Without a doubt, reaching Keiss Castle, or any of the attractions along the NC500 in Scotland, is certainly easiest with your own vehicle. If you don’t have access to your own car/motorbike/camper, then we really recommend hiring something. If hiring a car on a trip, we always get the ball rolling with a search on RentalCars.com. Booking a car with Rentalcars.com is easy and stress-free, plus they offer an unbeatable free cancellation policy too.
Keiss Castle Walk Preview
- Trail Type: Out & Back
- Distance: 1.9km
- Time: 0.5 hours
- Accumulated elevation gain: 10m
- Difficulty: Very Easy
- Trailhead: Keiss Harbour
- Map: Wikiloc
Keiss Castle Walk
The coastal walk to Old Keiss Castle is not a challenging or long trail. At around 1.9km, this coastal walk is certainly short and sweet. With barely any elevation gain, you’ll likely finish this adventure in less than half an hour. You can expect a quiet walk with lovely ocean views, soaring seabirds and interesting castle ruins.
Leaving the road winding down towards Keiss Harbour, you’ll take the footpath to the left, behind the Sinclair Bay Lodges. Here, the grassy trail cuts across the wild fields and you’ll be able to catch sight of Keiss Castle up ahead.
Follow along the cliff edge, where views over the rocky sea platforms on Keiss Beach and out across Sinclair’s Bay are particularly impressive. En route to Keiss Castle, keep a look out to your left. You’ll pass by Keiss Broch and Whitegate Broch.
What’s a Broch?
A broch is a drystone hollow-walled structure. They are traditionally found in Scotland and date back to the Iron Age. They are roundhouse structures that were, most likely, used for defensive purposes. But, the origins of the broch are often up for debate.
Eventually, you’ll reach Old Keiss Castle, cutting a lonely figure as it occupies a tiny promontory that sticks out across Keiss Beach and into Sinclair’s Bay.
Old Keiss Castle
Old Keiss Castle is not safe to walk around. This much is evident, even without the addition of metal railings erected to keep visitors out. Still, it’s wonderful to marvel at from the entrance. The crumbling ruins give off tiny glimpses of its former use and your mind can’t help but dream up and romanticise just what Keiss Castle may have looked like back in time.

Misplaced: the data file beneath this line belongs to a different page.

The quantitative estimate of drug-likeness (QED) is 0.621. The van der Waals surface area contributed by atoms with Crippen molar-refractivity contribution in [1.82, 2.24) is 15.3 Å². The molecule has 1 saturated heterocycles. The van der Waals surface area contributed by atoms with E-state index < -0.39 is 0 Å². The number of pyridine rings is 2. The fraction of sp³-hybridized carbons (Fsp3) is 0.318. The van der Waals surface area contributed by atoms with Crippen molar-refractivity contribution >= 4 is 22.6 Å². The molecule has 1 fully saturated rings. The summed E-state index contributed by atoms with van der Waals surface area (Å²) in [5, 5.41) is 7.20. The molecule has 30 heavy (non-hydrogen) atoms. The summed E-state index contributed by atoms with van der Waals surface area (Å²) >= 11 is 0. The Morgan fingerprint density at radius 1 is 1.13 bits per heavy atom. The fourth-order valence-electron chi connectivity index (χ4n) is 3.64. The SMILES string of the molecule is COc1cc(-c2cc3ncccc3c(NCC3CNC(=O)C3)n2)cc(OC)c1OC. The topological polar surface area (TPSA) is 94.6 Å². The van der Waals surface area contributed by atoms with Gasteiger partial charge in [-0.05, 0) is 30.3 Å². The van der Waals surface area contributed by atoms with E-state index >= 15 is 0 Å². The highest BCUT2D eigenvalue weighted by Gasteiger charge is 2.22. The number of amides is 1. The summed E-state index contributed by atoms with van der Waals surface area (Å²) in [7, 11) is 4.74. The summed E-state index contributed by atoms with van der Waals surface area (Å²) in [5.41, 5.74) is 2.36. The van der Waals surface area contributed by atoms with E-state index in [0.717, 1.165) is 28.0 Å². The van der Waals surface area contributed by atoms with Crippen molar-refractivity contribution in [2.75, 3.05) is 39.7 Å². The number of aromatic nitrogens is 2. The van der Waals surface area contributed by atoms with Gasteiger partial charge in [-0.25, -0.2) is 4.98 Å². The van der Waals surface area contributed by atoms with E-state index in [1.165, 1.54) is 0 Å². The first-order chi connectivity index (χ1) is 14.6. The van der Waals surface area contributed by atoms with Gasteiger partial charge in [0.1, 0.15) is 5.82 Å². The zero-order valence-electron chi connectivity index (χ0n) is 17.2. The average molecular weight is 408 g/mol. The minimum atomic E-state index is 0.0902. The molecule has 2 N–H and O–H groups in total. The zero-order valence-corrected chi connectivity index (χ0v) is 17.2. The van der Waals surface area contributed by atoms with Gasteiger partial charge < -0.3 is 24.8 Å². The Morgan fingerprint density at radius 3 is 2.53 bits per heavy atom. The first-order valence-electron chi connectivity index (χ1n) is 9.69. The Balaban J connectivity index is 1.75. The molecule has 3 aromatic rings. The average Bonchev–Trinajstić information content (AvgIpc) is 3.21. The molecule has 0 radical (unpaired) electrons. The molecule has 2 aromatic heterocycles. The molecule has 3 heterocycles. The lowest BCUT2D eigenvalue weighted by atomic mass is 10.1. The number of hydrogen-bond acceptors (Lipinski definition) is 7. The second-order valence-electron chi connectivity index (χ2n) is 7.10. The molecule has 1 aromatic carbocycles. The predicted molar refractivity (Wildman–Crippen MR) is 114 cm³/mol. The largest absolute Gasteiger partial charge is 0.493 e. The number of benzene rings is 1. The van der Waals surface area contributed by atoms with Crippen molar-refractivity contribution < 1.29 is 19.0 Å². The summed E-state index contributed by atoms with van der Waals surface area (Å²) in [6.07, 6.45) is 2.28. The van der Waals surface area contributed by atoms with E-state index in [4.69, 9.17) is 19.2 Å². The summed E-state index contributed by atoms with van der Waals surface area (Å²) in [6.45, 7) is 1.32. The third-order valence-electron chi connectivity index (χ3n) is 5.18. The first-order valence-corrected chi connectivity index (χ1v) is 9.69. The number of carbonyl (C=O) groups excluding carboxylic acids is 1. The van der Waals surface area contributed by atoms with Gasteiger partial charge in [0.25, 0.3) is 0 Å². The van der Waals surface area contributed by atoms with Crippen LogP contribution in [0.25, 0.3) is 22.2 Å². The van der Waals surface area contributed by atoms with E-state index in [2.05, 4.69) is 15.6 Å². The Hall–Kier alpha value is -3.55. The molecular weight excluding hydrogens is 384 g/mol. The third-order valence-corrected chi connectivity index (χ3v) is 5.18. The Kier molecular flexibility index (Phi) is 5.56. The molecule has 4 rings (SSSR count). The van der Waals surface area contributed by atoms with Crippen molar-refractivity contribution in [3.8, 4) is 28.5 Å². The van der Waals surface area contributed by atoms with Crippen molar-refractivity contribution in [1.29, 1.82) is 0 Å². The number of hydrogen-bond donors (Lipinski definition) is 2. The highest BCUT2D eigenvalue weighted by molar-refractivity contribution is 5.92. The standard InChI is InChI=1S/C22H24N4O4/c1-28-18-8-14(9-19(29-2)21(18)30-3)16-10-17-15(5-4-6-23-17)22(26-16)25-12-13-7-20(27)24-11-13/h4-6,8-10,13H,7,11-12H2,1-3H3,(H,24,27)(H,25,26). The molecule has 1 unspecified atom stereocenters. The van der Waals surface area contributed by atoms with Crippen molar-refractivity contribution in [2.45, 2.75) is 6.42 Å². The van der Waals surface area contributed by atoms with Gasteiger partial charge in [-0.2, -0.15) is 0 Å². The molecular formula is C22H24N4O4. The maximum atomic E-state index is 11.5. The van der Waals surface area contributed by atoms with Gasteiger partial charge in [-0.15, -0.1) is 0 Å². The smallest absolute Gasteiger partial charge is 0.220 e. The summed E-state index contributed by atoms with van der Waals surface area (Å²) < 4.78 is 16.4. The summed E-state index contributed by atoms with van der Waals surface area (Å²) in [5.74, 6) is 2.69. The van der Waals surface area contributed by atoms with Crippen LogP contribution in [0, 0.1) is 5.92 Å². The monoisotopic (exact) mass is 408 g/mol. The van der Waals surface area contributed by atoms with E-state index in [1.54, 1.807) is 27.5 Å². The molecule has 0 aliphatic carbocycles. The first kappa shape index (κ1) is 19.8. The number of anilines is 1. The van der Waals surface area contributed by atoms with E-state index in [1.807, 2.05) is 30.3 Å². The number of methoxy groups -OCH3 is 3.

You can walk up and down the coastal trail to capture differing views of the ruins, which, incredibly, does seem to morph and change shape depending on which angle you look at it.
If you look behind the ruins across the grass, you’ll spot Keiss House. Often dubbed as ‘New Keiss Castle‘, this grand home was built as a replacement for Old Keiss Castle. New Keiss Castle was built in 1755. Additionally, further extensions were made in 1860 by David Bryce. As this is now privately owned, it’s not possible to visit. But, you can enjoy the views of it from Old Keiss Castle’s coastal path.
It’s possible to keep walking along this stretch of coast to reach Nybster Broch and the Caithness Broch Centre. Alternatively, it’s possible to start the walk to Keiss Castle from Nybster Broch, parking at the Mystery Broch Car Park, and complete the out and back this way around.
Either way, once you have enjoyed the ruins, simply retrace your steps the way you came.
Nearest Accommodation to Keiss Castle
Despite Keiss village being small, there are in fact a few great accommodation options to choose from. Below, we’ll take a look at the best budget, mid-range and luxury options.
- Budget – Sinclair Bay Apartments: the self-contained accommodation at the Sinclair Bay Apartments offer a comfortable and affordable stay in Keiss. The onsite restaurant is a big hit with guests. Additionally, there’s the use of free parking also.
- Mid-range – Valhalla Brae: this three-bed house is a beautiful stay along the NC500. At Valhalla Brae, guests can enjoy extensive views across to the castle and right down to Keiss Beach. It’s also within very easy walking distance to the castle trailhead.
- Luxury – Sinclair Bay Lodges: positioned right at the castle walk trailhead, Sinclair Bay Lodges sit right on the beachfront, with fantastic views across Sinclair’s Bay and Keiss Harbour. The small but well-designed pods are comfortable and clean, with the use of a hot tub. What more could you ask?